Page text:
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USA/Africa: Call for Food Aid Reform

AfricaFocus Bulletin
Sep 6, 2005 (050906)
(Reposted from sources cited below)

Editor's Note

On August 26, just before Hurricane Katrina hit the Gulf Coast of the United States, the World Food Programme called for the international community not to turn away from Niger, as food contributions began to tail off with less than half of the budget funded. As subsequent images of devastated New Orleans both displaced and evoked comparisons with "Third World" catastrophes, there was abundant material for reflection on U.S. and international responses to entirely predictable disasters.

The debate on the U.S. government failure to respond to Hurricane Katrina and the fault lines of race and class it exposed to public view is just beginning, and hopefully will continue. The public debate on the parallel structural failure to respond to ongoing crises in Africa, however, has hardly been opened.

Most reporting on the failure to respond to famine in Niger, and the ongoing food crises elsewhere in Africa where donors are not meeting UN emergency appeals, has focused on the quantity and timing of aid. A report released in July by the Institute for Agriculture and Trade Policy in Minneapolis takes on another issue. U.S. food aid, which represents 57 percent of world food aid deliveries, is particularly inefficient, most notably because government policy prioritizes shipping food from the U.S. at high expense rather than providing cash for purchase of food in the affected countries or their neighbors. The interruption of river traffic on the Mississippi, the export channel for most U.S. grain, has further highlighted the importance of having flexibility to resort to other sources.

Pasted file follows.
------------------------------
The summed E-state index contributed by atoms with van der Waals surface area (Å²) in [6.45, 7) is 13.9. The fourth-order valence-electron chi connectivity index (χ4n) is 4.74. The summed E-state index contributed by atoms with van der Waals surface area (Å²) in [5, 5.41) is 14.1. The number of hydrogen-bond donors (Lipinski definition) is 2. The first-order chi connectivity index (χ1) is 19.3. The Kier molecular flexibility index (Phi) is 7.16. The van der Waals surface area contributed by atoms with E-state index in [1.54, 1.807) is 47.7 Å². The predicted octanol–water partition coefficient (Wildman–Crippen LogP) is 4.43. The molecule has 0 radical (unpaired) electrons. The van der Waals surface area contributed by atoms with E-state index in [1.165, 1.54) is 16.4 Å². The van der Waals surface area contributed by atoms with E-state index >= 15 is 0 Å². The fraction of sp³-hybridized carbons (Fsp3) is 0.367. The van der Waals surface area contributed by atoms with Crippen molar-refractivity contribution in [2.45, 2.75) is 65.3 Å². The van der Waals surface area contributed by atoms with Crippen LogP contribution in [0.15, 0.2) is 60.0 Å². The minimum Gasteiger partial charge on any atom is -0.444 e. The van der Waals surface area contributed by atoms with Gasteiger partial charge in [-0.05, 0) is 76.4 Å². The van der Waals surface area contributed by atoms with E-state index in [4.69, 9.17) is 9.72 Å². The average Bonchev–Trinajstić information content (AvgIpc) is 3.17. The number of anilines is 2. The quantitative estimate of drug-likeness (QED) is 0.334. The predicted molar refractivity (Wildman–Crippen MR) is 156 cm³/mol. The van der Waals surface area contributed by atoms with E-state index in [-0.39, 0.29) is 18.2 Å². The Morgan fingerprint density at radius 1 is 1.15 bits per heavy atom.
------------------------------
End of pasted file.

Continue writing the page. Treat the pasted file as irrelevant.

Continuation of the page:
The report analyzes these and other flaws in the current program, and proposes specific reforms. Despite the vested interests in the current system, it notes, none of the major U.S. beneficiaries - - large agribusiness firms, shipping companies, and non-governmental organizations used to channel the aid - - would be seriously damaged by reforms.

This AfricaFocus Bulletin contains the press release from IATP on the new report, and excerpts from an article by IATP director Sophia Murphy and from the full report, which is available on the IATP website (

[Note: This is the first AfricaFocus Bulletin after a break for the month of August. Bulletins this month will include important material from earlier in the summer as well as more recent material.]

++++++++++++++++++++++end editor's note+++++++++++++++++++++++

U.S. Food Aid Needs Major Reform, New Report
Current System Not Addressing Long-term Causes of Hunger

July 27, 2005

Contact: Ben Lilliston, 612-870-3416,

Minneapolis - U.S. food aid programs are plagued by inefficiency and are not addressing the long-term causes of hunger and food insecurity in the developing world , according to a new report by the Institute for Agriculture and Trade Policy (IATP).

The report, U.S. Food Aid: Time to Get it Right, points out that the main beneficiaries of the U.S. food aid system are agribusiness companies bidding on food aid contracts, U.S. shipping companies that transport the food internationally, and private voluntary organizations (PVOs) that rely on sales of food aid in developing countries to generate funds for their other aid work (a practice called monetization).